Deep intrinsic (postural) slow-twitch muscles, such as the iliopsoas, transversus abdominis and semispinalis, burn oxygen for fuel (oxidative metabolism) and are fatigue-resistant when exercised, stretched and maintained properly. We live in a flexion-addicted society where sitting is the norm. Computer addicts, folks who drive for a living and couch potatoes constitute only a small group whose inactivity level causes deep anti-gravity support muscles to neurologically shorten and distort posture.

As the pectorals overpower the lower shoulder stabilizers and the trunk flexors overpower the hip extensors, weight shifts to the fast-twitch extrinsic muscles, which burn glucose for fuel (glycolic metabolism). Since extrinsic muscles aren’t designed to battle gravitational exposure, weight soon shifts back to the oxygen-starved and fatigued intrinsic muscles. Unable to maintain the body’s anti-gravity support system, these overworked postural structures reluctantly dump the compressive load to the spine and pelvis.

This sets the stage for what the medical establishment loosely calls degenerative disc disease. As increased weight-bearing flattens intervertebral discs and crams facet joints together, the posterior longitudinal ligament becomes lax. Forward-bending, twisting or whiplash incidents can tear the ligament away from the bony margins and vertebral end plates, causing internal pressure to fill the cracks with calcium or bone spurs. Osteophytic spurs gradually begin to fill the intervertebral foramina and can impinge on nerve roots or the spinal cord (spinal stenosis).

This common osteoarthritic condition is the number-one cause of long-term neck pain. Fortunately, if discovered in the early stages, systematic mobilization of fibrotic tendons, ligaments and joint capsules often frees the restricted dural membrane and offers some relief. But the condition can return unless whole-body structure, function and balance are properly restored.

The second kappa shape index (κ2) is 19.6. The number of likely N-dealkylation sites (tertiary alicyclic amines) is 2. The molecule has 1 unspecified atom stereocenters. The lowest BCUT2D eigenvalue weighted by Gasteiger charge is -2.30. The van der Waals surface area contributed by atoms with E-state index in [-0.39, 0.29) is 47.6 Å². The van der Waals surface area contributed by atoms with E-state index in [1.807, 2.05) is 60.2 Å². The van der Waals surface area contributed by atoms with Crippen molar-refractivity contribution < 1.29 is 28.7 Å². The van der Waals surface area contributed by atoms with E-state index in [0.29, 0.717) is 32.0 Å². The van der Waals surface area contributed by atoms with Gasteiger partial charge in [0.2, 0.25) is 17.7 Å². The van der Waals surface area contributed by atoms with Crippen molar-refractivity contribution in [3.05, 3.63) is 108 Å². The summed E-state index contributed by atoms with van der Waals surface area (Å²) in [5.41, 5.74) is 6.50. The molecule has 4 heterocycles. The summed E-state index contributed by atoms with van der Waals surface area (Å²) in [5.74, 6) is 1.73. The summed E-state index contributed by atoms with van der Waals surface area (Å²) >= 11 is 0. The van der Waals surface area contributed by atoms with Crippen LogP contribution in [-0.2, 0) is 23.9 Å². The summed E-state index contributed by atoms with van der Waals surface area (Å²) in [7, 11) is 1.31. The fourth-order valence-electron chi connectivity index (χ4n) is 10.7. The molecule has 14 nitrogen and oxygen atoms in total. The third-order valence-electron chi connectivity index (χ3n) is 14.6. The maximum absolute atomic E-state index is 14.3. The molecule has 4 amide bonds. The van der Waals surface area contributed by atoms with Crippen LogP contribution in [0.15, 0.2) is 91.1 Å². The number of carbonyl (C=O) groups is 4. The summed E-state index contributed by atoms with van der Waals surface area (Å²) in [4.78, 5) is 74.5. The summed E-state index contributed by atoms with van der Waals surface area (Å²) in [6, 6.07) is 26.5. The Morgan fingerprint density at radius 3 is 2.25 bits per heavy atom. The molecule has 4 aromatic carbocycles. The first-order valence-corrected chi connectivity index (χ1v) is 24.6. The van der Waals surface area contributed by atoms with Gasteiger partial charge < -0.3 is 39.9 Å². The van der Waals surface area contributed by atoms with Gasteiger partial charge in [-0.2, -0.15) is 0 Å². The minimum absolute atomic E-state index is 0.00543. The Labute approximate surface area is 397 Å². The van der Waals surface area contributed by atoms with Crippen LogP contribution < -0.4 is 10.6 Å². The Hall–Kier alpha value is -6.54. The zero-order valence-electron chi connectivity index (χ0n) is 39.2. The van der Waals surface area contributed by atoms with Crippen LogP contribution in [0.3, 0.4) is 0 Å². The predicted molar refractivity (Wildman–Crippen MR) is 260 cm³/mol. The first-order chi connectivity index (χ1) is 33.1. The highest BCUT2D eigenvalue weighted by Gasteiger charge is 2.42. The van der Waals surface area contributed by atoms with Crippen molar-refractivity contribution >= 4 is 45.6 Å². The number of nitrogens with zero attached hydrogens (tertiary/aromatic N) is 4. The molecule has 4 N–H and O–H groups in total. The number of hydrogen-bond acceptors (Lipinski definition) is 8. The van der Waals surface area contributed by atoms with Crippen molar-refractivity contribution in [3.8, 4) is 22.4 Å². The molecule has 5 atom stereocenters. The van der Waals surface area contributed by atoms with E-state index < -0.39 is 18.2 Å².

Most of our clients battling recurrent pain (including fibromyalgia, chronic fatigue and backache) are trapped in either an intrinsic or extrinsic state of collapse. Too often, we settle for immediate symptom alleviation rather than digging for the root of the problem.

As the great Czech researcher Vladimir Janda, M.D., once said, “The neuromusculoskeletal system must be assessed and treated as a whole, with muscle dysfunction considered in relation to the functional status of the whole motor system, including articular and nerve structures. Any change in the statics or dynamics of the distal trunk and lower extremities will, in some way, be mirrored in the function of the upper complex, and vice-versa.”